Why You Should Read It: The thing about Zimbardo’s work that is so perplexing is how quickly otherwise-good people could turn to the dark side when put in a position of power. It makes you think that maybe some of our most threatening Redhats weren’t chosen because they were cruel and evil. Perhaps they were chosen randomly and then became bad because of the authority placed upon them.
Brave New World by Aldous Huxley
What It Is: Whenever a technological advance takes the place of a human function, you will hear someone utter “It’s a brave new world,” a nod to Huxley’s dystopian novel set 600 years in the future. In the era of A.F. (for "After Ford," as in after the rise of the assembly line) society lives under a dictatorship that controls everything from reproduction to psychology.
Why You Should Read It: In addition to the direct reference in episode two titled “A Brave New World,” Colony harkens back to Huxley’s dystopian caste system in which different groups of society enjoy different benefits. In the Colony, people in the Green Zone have access to the finer things in life, while the inhabitants of the Flats wait in line for rations. In both stories, the division of society is intended to keep order.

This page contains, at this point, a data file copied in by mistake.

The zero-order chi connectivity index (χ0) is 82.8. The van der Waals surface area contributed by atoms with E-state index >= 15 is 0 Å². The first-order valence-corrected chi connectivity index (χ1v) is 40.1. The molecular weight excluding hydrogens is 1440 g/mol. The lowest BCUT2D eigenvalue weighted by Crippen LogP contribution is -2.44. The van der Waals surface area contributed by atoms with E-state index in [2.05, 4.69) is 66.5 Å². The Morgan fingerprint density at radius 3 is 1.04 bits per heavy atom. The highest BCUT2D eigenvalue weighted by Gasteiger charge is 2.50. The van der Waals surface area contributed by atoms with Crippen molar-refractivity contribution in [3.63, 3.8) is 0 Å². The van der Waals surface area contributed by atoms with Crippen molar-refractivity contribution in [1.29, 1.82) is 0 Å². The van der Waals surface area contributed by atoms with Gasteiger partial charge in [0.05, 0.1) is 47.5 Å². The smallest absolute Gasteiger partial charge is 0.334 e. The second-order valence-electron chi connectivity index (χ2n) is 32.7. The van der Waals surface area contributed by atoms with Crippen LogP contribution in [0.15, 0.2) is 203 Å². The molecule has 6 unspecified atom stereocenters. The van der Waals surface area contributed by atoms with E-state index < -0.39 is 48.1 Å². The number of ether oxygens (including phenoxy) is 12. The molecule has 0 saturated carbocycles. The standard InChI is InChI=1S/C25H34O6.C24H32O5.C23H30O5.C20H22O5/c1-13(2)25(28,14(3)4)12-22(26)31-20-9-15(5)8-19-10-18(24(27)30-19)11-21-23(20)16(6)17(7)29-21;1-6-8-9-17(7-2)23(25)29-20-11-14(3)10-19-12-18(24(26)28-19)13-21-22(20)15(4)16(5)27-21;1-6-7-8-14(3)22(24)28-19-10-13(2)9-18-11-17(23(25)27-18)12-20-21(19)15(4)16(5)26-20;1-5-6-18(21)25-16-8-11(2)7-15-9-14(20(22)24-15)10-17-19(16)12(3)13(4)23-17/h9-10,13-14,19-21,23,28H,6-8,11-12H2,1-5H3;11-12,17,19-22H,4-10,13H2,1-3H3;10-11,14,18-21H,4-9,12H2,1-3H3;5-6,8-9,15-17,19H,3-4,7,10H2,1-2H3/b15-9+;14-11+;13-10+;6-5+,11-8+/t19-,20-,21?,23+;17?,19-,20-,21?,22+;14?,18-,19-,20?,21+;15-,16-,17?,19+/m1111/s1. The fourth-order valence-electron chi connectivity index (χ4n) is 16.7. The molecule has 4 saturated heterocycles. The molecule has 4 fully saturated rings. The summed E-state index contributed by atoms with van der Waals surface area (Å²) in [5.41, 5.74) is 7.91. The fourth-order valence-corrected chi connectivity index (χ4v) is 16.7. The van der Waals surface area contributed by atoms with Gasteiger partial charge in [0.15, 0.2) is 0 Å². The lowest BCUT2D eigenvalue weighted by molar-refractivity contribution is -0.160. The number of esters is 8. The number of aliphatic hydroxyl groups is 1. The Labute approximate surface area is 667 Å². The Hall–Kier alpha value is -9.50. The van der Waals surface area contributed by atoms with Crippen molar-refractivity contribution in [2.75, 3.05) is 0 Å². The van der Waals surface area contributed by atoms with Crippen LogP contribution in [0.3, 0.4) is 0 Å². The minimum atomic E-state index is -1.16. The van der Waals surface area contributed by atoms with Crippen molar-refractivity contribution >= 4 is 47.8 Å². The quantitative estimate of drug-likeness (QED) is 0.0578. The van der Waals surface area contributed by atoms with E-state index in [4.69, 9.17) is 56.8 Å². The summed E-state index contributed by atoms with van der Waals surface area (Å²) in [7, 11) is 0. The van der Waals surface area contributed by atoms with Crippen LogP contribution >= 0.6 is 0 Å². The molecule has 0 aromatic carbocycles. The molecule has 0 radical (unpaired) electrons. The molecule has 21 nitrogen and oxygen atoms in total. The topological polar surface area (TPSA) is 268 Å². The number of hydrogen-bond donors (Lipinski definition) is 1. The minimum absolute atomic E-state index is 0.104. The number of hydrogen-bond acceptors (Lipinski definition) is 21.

Code Name Verity by Elizabeth Wein
What It Is: Receiving the prestigious Michael L. Printz Honor Book in 2013, this young adult novel set in Vichy France tells the story of a young female spy who is captured by the Gestapo and forced to confess her mission or face deadly consequences.
Why You Should Read It: Co-creators Ryan Condal and Carlton Cuse reference Nazi-occupied France as one of the biggest inspirations for Colony. And though the novel is written for a younger audience, there’s no question that “Verity” would be a tough-enough badass to hold her own with the Resistance!
Fahrenheit 451 by Ray Bradbury
What It Is: In his 1953 novel, beloved science-fiction writer Ray Bradbury depicts an unsettling version of the future where "firefighters" are tasked with hunting down banned books and burning them at 451 degrees. The protagonist, firefighter Guy Montag, does his duties without question until he meets Clarisse, a young bohemian who shows him that maybe books aren’t so bad after all.
Why You Should Read It: In the most meta moment of Colony (Episode 4, “Blind Spot”), Redhats raid a high school where an English teacher is lecturing on Fahrenheit 451. The book about confiscated books is confiscated, and the teacher brutally punished. Coincidentally, it’s also the episode with the fire in Katie’s living room.
Flags in the Dust by William Faulkner
What It Is: American novelist William Faulkner set the majority of his stories in the fictitious Yoknapatawpha County, based on his family home of Lafayette County in Mississippi. The first was Flags in the Dust, a novel about a wealthy Southern family after World War I.
Why You Should Read It: It’s no secret who Katie Bowman’s favorite author is. She even threatens to homeschool Bram exclusively in the works of William Faulkner. Katie takes her love of Faulkner to new levels by naming her New Orleans-themed bar the Yoknapatawpha (pronounced "Yok'na pa TAW pha,” so you can see why everyone just calls it “The Yonk”).
GALLERY: See the Easter eggs from the latest Colony here!